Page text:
American leaders have done far more than talk. First under President George W. Bush, in the “Orange Revolution” of 2004-5, and then even more brazenly under President Obama and then-Vice President Biden in the overtly U.S.-backed “Euromaidan” revolution, which toppled Russia-friendly Ukrainian President Viktor Yanukovych in February 2014, the U.S. and its allies threw down the gauntlet to Moscow, which responded by annexing Crimea and moving into Lugansk and the Donbass. Putin’s claims that Ukraine has, since 2014, been carrying out “genocide” against Russian-speakers may be groundless, but his case that the U.S. and its allies have turned Ukraine into a lethally armed catspaw is not. As the leading U.S. realist scholar of international relations, John Mearsheimer, presciently warned in September 2015, “the West is leading Ukraine down the primrose path, and the end result is that Ukraine is going to get wrecked.”
In the months leading up to the Russian invasion launched on Feb. 24, it appears to be mostly Western fecklessness which has encouraged Putin’s aggression: German politicians signing lucrative pipeline deals with the Kremlin, taking positions on the boards of Russian energy companies, and ratcheting up their abject dependence on Russian energy by shuttering nuclear plants; the Biden administration’s humiliating botch of the withdrawal from Afghanistan; Biden’s hint that a “minor incursion” into Ukraine might not occasion a decisive response; the withdrawal of U.S. diplomatic personnel from Kiev to Lvov, and so on. There has been no shortage of ineptitude in Western capitals, and this has undermined deterrence of Russia vis-à-vis Ukraine. But we also should not forget the larger story of NATO expansion and the U.S.-backed “color revolutions” in Ukraine and other former Soviet republics, which have fueled Russian fear, anger, and resentment. It may be too late to wind the clock back and reverse NATO expansion, but it is never too late to learn the lessons of history.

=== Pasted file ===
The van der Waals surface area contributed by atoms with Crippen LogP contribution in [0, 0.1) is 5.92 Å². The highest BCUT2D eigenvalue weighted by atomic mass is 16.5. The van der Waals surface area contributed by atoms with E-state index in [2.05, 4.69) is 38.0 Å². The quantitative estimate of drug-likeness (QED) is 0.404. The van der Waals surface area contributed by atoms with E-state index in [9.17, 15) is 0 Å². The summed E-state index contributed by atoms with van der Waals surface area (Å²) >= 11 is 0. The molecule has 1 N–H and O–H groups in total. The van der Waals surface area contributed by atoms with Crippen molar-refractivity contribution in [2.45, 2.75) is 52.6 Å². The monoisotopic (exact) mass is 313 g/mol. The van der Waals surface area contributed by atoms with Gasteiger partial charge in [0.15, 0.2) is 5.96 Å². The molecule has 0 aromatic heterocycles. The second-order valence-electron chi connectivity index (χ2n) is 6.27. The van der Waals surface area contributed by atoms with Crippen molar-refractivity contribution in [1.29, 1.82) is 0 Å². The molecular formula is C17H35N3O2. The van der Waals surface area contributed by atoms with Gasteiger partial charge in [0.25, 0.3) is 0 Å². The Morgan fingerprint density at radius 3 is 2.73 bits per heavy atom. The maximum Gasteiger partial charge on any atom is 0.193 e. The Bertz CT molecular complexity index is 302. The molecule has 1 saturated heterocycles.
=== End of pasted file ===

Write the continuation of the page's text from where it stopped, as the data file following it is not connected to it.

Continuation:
Unfortunately, it is the people of Ukraine who are paying the price of Western hubris, just as Mearsheimer warned in 2015. By dangling NATO membership and the mirage of an American security umbrella before them, the U.S. and its allies have unleashed the furies of Russian ressentiment, resulting in a devastating and bloody invasion of Ukraine, even while doing almost nothing to assure the country’s defense. They deserved better from us.